STATE COLLEGE, Pa. — With students, alumni and fans lining the streets, Joe Paterno’s funeral procession drove slowly Wednesday past Beaver Stadium and through the town where the longtime Penn State football coach lived and worked for more than 60 years.
Thousands of mourners waited on the sidewalks, four deep and more in some places, for a glimpse of the electric-blue hearse carrying Paterno’s casket. The convoy also included buses filled with Paterno’s family, former players and other guests.
As a silent crowd looked on, the procession passed a library that bears Paterno’s name on its way to Pine Hall cemetery, the final resting place of the man who led the Nittany Lions to five undefeated seasons.
“The things he did for athletes, the things he did for all students actually — that alone earns our respect to say one final goodbye,” said Alex Jimenez, a sophomore from Manapalan, N.J., standing directly across from the Paterno library.
Jay Paterno, the coach’s son and quarterbacks coach, sent a message to the mourners via Twitter.
“Thank you to all the people who turned out for my father’s procession,” he wrote. “Very moving.”
The elder Paterno died of lung cancer Sunday at 85. He served as the school’s head football coach for 46 years and won two national titles before being fired in November in the wake of a child sex-abuse scandal involving a former assistant.
The last few months have been emotionally wrenching for the school’s students and alumni, but mourners over the past two days have focused on the inspiration Paterno provided to them, his accomplishments both on and off the field, and his philanthropy of which the library is one example.
Two days of public viewing that ended about noon Wednesday drew large, somber crowds, despite a wait that lasted hours. Members of Penn State’s rugby team handed out hot chocolate Wednesday morning and took donations for the Special Olympics and the student run dance marathon fundraiser — the two efforts Paterno’s family requested receive donations in lieu of flowers.
Paterno’s family arrived about an hour before the funeral service on two blue school buses, the same kind the coach and his team rode to home games on fall Saturdays. His wife, Sue, was first off the bus, followed by Jay.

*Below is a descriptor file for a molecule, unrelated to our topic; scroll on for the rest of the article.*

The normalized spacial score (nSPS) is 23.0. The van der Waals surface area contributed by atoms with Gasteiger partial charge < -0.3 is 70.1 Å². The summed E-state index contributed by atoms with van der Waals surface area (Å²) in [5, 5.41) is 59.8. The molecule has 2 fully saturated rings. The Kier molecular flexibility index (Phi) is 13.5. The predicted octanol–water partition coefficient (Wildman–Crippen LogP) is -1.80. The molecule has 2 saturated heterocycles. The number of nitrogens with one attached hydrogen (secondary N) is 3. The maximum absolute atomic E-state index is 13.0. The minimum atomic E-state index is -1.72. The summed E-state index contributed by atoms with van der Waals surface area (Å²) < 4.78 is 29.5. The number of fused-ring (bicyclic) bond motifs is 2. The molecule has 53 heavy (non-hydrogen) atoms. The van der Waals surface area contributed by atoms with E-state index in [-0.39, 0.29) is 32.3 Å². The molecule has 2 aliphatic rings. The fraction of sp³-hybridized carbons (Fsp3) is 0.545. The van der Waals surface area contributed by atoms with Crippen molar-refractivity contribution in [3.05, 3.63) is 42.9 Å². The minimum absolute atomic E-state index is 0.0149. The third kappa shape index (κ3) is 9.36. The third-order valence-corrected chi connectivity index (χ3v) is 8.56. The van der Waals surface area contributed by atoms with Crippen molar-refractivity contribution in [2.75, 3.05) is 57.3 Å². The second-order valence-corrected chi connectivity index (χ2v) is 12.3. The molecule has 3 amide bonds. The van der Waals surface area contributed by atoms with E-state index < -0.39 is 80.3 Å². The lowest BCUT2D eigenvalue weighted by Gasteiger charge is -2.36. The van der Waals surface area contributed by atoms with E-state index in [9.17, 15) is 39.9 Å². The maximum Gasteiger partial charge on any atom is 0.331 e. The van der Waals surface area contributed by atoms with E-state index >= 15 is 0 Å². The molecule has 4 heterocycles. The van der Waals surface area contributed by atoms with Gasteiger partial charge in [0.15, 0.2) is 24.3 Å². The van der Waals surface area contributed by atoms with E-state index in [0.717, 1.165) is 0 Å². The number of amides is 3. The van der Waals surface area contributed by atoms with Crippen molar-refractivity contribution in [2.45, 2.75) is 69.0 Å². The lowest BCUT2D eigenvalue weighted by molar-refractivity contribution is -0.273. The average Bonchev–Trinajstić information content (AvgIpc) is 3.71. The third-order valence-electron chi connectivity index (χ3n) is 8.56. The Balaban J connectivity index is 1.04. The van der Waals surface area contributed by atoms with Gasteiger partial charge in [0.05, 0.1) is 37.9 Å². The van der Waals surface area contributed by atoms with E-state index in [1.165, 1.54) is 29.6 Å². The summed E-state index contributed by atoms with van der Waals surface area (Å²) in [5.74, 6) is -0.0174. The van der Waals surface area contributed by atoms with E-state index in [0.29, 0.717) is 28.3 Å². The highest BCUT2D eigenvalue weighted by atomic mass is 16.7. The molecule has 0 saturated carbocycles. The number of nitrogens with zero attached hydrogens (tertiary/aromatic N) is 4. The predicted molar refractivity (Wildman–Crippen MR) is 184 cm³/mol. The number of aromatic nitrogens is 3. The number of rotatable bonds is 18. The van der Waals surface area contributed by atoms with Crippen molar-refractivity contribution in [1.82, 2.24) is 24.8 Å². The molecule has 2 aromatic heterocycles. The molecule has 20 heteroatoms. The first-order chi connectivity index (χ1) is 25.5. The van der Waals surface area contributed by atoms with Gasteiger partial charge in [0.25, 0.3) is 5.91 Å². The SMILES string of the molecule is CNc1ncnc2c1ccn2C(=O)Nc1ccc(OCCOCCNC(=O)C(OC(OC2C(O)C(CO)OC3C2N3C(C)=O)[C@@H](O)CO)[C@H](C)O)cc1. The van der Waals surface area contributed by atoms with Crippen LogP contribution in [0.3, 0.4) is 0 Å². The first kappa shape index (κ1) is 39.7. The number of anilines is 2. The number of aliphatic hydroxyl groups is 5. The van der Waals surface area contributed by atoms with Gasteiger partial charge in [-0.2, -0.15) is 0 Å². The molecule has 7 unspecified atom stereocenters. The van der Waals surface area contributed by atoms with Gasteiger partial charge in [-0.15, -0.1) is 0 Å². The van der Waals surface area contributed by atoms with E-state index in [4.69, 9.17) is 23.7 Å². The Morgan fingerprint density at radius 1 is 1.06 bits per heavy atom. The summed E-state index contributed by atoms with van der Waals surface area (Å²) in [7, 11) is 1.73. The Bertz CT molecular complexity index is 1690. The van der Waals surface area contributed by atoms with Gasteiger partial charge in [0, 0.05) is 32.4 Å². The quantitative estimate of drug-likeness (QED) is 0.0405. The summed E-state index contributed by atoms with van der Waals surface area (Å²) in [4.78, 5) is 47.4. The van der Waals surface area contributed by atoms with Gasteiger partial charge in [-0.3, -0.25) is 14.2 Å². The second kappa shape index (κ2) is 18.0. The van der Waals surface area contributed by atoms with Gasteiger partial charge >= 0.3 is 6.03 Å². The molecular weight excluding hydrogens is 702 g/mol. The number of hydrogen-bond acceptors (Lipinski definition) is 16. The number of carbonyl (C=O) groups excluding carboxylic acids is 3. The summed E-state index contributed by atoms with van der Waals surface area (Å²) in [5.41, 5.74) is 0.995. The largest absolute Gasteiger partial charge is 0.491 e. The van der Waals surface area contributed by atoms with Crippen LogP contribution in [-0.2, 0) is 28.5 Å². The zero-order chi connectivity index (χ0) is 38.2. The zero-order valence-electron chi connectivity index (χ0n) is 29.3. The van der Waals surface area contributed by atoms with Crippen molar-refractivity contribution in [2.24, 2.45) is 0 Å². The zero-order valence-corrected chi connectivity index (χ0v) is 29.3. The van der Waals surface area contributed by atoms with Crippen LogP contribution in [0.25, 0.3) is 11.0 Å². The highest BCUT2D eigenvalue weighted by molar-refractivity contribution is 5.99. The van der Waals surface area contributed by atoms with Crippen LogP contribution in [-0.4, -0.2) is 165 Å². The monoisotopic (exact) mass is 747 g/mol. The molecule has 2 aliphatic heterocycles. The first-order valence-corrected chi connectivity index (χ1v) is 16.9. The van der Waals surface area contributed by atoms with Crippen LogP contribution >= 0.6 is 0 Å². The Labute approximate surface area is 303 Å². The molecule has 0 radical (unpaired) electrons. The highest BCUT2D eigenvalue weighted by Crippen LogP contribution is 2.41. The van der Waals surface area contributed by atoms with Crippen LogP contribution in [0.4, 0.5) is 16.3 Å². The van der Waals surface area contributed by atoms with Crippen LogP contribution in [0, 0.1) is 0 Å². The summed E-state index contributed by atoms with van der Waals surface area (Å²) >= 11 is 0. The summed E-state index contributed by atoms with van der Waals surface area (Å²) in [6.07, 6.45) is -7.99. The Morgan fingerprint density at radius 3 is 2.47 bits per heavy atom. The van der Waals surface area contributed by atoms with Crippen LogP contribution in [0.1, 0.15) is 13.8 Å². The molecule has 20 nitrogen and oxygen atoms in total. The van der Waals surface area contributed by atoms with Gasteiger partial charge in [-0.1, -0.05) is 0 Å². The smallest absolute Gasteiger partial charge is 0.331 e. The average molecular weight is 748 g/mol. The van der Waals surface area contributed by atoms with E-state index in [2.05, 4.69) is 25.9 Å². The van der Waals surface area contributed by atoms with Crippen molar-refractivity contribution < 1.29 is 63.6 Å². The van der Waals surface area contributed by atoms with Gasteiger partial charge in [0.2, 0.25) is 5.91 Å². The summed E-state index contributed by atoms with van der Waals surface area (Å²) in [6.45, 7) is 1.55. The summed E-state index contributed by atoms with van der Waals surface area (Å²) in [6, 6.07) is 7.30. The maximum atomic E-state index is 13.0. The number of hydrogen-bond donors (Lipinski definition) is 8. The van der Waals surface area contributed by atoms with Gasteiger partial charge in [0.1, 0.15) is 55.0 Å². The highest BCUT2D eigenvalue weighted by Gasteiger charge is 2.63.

A who’s who of Paterno connections followed. His defensive coordinator, Tom Bradley, walked down the sidewalk with Penn State and NFL great Franco Harris.
“Today’s Mass was a celebration. We laid to rest a great man,” Bradley said. “He meant so much to so many people.”
First in line for Wednesday’s public viewing was David Brown, who left his home in Greensburg at midnight and drove more than two hours to State College, then prepared to wait a few hours outside until the doors opened.
“I wouldn’t have been surprised if there were 1,000 people here,” he said.
Behind him was John Myers, 70, who drove more than two hours from Tamaqua to arrive at 5 a.m. — three hours before the viewing was scheduled to begin.
“It’s worth it,” Myers said. “Joe was one of the best, if not the best, football coaches ever.”
Yet he was ousted just 9 days before disclosing his diagnosis. Paterno’s son, Scott, has said his father was not broken-hearted and remained upbeat until the end of his life. Scott and Jay Paterno were among the pallbearers carrying their father’s casket.
Jerry Sandusky, the former assistant coach at the center of the abuse scandal, has been charged with molesting 10 boys over a period of 15 years. He has pleaded not guilty and is on bail, awaiting trial. Paterno was criticized in the days after Sandusky’s arrest for not going to authorities outside campus when he was told of an allegation against the retired assistant in 2002. Paterno did notify two of his superiors at Penn State.
Mike McQueary, the then-graduate assistant who told Paterno about the alleged assault, went both to the public viewing and the funeral. Also at the service was former athletic director Tim Curley, who along with former university official Gary Schultz, is accused of perjury and failure to notify authorities about the McQueary allegation.
Most paying tribute, however, did not want to focus on the final days of Paterno’s career.
Willis Herr, a Penn State graduate from the class of 1964, wore a blue wig and a ribbon indicating he attended Penn State’s Fiesta Bowl victory over Miami in 1987.
The longtime season ticket holder, who noted he didn’t miss a home game for 30 years, said school officials had treated Paterno “like he was contaminated” in the wake of the scandal.
But Herr said he thought Wednesday would begin a healing process for the university.
“Joe would want healing, and that’s what I think will carry the day,” Herr said. “He would want people to support Penn State. I think that’s what will happen. The bitterness will slowly fade.”
On Thursday, the university will hold a final, public service for Paterno, at the school’s basketball arena. Tickets were snapped up despite a two-per-person limit.
Associated Press writer Michael Rubinkam contributed to this report.